Towards a Practical Framework for Mass Claims in Investment Treaty Arbitration | Vinson & Elkins LLP


These national measures can harm foreign investors. International investment law can provide protection against these risks, both in the form of legal guarantees to banking and financial investors over their investments and remedies against governments through international treaty arbitration. investment. While arbitral institutions have so far refused to establish an institutional framework to deal with mass claims in arbitration, the ruling on jurisdiction Adamakopoulos v. Cyprus, February 7, 2020,1 reviews past arbitration awards and provides clarification on these types of cases.

The methods and procedures for dealing with mass claims under public international law, where each claim is dealt with separately, would not be practical for investment arbitration. Mass claims proceedings in investment treaty arbitration often involve a large number of claimants seeking a quick decision. Over the past decade, investment treaty tribunals have generally recognized jurisdiction over the claims of several unaffiliated parties.2 A recent case highlights elements of a potential framework for dealing with these types of cases, which includes early identification of the applicant pool, bifurcation, and practical documentation considerations.

Adamakopoulos vs. Cyprus

In 2012-2013, two Cypriot banks, Laiki Bank and Bank of Cyprus, suffered losses due to their exposure to the Greek economic crisis. As an emergency measure, in March 2013, Cyprus reached an agreement with the European Central Bank (“ECB”), the International Monetary Fund (“IMF”) and the European Commission to adopt an adjustment plan. The plan resulted in the merger of the two banks into the new Bank of Cyprus and the bail-in of the deposit holders, shareholders and bondholders of the Bank of Cyprus. The Claimants – 951 Greek nationals, six Greek companies and one Luxembourg company – have filed claims against Cyprus before the International Center for Settlement of Investment Disputes (“ICSID”) under the Greece-Cyprus Bilateral Investment Treaty ( “TBI”) and Luxembourg-Cyprus BIT. They alleged that the adjustment plan violated Cyprus’s obligations to them as investors under these BITs. The deposit holders alleged that they received a “haircut” reducing each applicant’s deposits to $ 100,000. The bondholders alleged that their bonds had become worthless, either because they had been converted into shares of the Bank of Cyprus, or in the case of Laiki Bank, through the resolution measures for that bank.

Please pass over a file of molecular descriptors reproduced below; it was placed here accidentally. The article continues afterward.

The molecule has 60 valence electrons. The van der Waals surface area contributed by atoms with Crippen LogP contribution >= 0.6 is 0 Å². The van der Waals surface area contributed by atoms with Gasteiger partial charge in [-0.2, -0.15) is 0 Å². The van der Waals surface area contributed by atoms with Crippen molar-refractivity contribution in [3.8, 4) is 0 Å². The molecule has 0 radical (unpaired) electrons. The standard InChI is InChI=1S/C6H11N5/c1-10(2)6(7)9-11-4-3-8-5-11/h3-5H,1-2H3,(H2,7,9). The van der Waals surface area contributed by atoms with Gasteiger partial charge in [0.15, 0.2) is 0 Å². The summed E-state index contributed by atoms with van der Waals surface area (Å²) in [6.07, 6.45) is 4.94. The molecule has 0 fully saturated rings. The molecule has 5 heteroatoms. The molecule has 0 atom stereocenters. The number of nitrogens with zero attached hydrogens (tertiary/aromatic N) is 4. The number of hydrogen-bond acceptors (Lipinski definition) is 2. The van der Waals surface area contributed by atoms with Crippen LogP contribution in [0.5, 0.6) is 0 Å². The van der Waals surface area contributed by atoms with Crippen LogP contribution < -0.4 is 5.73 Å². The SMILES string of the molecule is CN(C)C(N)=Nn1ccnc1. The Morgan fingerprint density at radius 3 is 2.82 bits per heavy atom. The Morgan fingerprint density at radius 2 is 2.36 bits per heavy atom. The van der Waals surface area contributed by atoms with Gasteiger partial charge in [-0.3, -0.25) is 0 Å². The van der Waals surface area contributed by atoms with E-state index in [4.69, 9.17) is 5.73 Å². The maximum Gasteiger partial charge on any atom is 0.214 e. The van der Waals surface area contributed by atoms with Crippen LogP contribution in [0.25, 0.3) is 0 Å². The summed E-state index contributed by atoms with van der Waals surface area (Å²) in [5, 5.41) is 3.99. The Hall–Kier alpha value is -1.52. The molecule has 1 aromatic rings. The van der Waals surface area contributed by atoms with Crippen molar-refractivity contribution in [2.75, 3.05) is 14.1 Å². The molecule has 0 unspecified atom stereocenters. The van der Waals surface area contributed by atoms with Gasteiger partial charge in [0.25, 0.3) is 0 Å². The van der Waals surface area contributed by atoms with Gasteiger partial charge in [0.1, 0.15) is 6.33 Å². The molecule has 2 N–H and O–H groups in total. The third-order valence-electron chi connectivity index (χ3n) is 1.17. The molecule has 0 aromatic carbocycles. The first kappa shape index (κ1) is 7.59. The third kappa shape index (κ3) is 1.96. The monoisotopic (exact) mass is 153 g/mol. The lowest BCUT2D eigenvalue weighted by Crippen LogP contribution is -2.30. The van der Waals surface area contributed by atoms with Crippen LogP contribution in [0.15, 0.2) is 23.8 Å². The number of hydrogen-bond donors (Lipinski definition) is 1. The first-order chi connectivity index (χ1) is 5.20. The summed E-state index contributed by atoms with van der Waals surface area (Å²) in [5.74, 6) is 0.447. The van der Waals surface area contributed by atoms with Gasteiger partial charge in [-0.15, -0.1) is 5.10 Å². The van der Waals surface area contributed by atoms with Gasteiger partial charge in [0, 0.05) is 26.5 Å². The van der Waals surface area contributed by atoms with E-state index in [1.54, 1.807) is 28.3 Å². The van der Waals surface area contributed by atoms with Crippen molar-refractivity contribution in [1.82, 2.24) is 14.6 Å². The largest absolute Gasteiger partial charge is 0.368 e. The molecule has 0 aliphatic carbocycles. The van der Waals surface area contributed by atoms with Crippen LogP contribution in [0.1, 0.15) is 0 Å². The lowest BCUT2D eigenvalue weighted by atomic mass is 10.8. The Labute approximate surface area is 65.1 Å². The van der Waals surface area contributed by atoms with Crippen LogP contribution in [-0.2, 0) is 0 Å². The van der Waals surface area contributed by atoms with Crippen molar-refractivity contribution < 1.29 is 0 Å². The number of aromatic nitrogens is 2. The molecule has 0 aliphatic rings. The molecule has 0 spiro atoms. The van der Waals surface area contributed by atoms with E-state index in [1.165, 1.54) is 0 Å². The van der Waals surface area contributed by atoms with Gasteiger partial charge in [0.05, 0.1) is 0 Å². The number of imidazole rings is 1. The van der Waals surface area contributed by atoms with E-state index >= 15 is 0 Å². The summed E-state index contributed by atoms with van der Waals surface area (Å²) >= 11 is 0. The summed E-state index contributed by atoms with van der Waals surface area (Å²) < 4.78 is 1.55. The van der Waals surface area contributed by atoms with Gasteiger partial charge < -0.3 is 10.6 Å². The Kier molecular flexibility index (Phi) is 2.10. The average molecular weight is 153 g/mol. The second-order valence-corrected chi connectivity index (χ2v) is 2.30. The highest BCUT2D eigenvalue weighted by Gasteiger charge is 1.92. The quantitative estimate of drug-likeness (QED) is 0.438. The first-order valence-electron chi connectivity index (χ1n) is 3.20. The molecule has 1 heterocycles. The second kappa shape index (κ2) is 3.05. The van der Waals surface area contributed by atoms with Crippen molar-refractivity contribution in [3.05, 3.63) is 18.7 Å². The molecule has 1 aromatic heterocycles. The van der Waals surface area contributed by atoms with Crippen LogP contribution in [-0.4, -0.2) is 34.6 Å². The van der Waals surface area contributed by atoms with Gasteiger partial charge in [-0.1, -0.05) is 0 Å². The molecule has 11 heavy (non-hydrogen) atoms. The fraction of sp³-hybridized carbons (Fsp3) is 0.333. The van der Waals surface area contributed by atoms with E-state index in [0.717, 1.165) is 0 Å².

Cyprus opposed the multi-party claims on several grounds, presented as jurisdictional arguments. The main jurisdictional objections of Cyprus were that (i) the multi-party claims were outside the jurisdiction of the Tribunal and inadmissible without the consent of the Respondent State and (ii) the bundling of claims was not admissible. For a court to have jurisdiction over an investment request, it must have the power to make a decision affecting the merits of the case. The concept of admissibility refers to the power of the court to decide a case at a given time, taking into account a possible temporary or permanent defect in the request.